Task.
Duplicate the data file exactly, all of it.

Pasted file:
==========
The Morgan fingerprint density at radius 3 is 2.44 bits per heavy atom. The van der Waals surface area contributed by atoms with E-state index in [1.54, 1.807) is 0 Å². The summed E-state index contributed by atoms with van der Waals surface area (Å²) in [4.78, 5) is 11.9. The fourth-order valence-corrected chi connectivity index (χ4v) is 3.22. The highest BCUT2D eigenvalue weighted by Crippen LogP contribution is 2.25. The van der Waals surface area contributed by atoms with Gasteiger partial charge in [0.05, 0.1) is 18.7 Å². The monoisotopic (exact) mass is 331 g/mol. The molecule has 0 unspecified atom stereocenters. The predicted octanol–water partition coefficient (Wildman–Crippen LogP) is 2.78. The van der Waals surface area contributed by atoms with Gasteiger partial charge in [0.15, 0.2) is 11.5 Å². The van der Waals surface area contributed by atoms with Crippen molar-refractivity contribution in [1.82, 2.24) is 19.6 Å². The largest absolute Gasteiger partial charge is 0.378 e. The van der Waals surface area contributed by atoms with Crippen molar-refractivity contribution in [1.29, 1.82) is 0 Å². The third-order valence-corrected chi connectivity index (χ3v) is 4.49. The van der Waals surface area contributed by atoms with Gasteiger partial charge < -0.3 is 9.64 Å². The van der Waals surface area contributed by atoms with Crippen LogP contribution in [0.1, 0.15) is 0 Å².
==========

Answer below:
The Morgan fingerprint density at radius 3 is 2.44 bits per heavy atom. The van der Waals surface area contributed by atoms with E-state index in [1.54, 1.807) is 0 Å². The summed E-state index contributed by atoms with van der Waals surface area (Å²) in [4.78, 5) is 11.9. The fourth-order valence-corrected chi connectivity index (χ4v) is 3.22. The highest BCUT2D eigenvalue weighted by Crippen LogP contribution is 2.25. The van der Waals surface area contributed by atoms with Gasteiger partial charge in [0.05, 0.1) is 18.7 Å². The monoisotopic (exact) mass is 331 g/mol. The molecule has 0 unspecified atom stereocenters. The predicted octanol–water partition coefficient (Wildman–Crippen LogP) is 2.78. The van der Waals surface area contributed by atoms with Gasteiger partial charge in [0.15, 0.2) is 11.5 Å². The van der Waals surface area contributed by atoms with Crippen molar-refractivity contribution in [1.82, 2.24) is 19.6 Å². The largest absolute Gasteiger partial charge is 0.378 e. The van der Waals surface area contributed by atoms with Crippen molar-refractivity contribution in [1.29, 1.82) is 0 Å². The third-order valence-corrected chi connectivity index (χ3v) is 4.49. The van der Waals surface area contributed by atoms with Gasteiger partial charge < -0.3 is 9.64 Å². The van der Waals surface area contributed by atoms with Crippen LogP contribution in [0.1, 0.15) is 0 Å².